U.S. retail grocers appear to be planning for a return to beef featuring in early January, said market analysts and meat buyers who based their opinions on wholesale buying patterns and live cattle and hog markets. After pushing pork and turkey hard for two months, many retailers typically like to go back with a beef ad in January, analysts and buyers said. Specific products tend to be different than they would be in the spring or summer, but it's still beef. Retail grocery advertising circulars in the coming weeks are likely to focus on a mix of products with no real feature
Cattle Market & Farm Reports, Editorials
by WLJ
Jan 3, 2005
The state is proposing to vaccinate bison that stray from Yellowstone National Park, a move intended to help prevent the spread of disease to Montana cattle. But some activists oppose the Livestock Department’s plan, questioning the vaccine’s efficacy. The debate heats up each winter, when some Yellowstone bison wander off in search of food. Ranchers in Montana worry the animals will transmit brucellosis, a disease that can cause cattle to abort their pregnancies. Activists contend the fear is unjustified. “Why throw taxpayer money down the drain to keep a handful of ranchers happy?” said Mike Mease of the Buffalo Field Campaign. Steve Pilcher, executive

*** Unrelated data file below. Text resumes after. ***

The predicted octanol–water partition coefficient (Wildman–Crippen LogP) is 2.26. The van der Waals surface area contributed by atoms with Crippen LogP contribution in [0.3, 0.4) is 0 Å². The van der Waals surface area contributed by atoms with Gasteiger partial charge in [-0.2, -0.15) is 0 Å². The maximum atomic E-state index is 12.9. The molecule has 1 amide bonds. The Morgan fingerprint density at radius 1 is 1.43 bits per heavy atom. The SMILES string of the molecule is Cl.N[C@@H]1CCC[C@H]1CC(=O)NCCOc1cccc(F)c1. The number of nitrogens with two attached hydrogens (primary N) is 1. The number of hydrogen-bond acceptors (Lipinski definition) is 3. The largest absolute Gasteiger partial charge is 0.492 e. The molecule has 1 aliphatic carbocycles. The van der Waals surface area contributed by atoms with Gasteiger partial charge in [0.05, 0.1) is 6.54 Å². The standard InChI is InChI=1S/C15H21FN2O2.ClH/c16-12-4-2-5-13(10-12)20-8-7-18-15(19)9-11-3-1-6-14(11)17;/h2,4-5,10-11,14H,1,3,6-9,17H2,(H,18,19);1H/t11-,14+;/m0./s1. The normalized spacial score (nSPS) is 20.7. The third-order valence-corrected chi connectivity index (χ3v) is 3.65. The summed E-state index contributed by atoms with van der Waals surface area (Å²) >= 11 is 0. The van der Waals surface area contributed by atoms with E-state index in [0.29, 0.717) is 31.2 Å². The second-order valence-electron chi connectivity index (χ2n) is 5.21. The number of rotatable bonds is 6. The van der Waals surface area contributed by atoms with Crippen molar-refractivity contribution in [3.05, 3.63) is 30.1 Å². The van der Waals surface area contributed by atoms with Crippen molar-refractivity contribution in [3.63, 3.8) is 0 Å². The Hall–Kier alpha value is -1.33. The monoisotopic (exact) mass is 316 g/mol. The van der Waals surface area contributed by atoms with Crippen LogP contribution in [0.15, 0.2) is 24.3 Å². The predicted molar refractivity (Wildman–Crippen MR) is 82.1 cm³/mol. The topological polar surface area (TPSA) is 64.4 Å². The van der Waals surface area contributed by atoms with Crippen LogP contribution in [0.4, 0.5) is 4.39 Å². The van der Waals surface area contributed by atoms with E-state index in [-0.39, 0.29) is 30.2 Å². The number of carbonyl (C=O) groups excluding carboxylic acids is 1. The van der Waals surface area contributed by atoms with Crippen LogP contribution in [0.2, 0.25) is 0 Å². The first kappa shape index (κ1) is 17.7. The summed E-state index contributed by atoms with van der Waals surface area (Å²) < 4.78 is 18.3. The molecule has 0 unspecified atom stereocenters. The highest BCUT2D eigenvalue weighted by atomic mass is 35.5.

Cattle Market & Farm Reports, Editorials
by WLJ
Jan 3, 2005
Real estate specialists are predicting that 2005 will continue to be strong and steady for farm and ranch land sales in the southern parts of the U.S. They attribute this continuance to the scarcity of land in these states. Richard Johnson, an associate broker with Arizona-based Tucson Realty & Trust Co., said that agriculture lands are still escalating for two reasons. One is because cattle prices are remaining high and the second is because developers are actively pursuing land for open space and home building. Johnson cited a run on property along interstate 10 between Tucson and Pheonix and said that
Cattle Market & Farm Reports, Editorials
by WLJ
Jan 3, 2005
Ewe lamb applications due USDA’s Farm Service Agency (FSA) posted the Final Rule for the 2004 Ewe Lamb Replacement and Retention Payment Program (ELRRPP) in the Dec. 23 Federal Register. The rule announced that the application period for the program will end January 13, 2005. The program was designed to encourage the replacement and retention of the ewe-lamb breeding stock in the U.S. ELRRPP provides direct payments to producers at a rate of $18 per ewe retained in the base period from Aug. 1, 2003, through July 31, 2004. Total payments to this program cannot exceed $18 million. In the event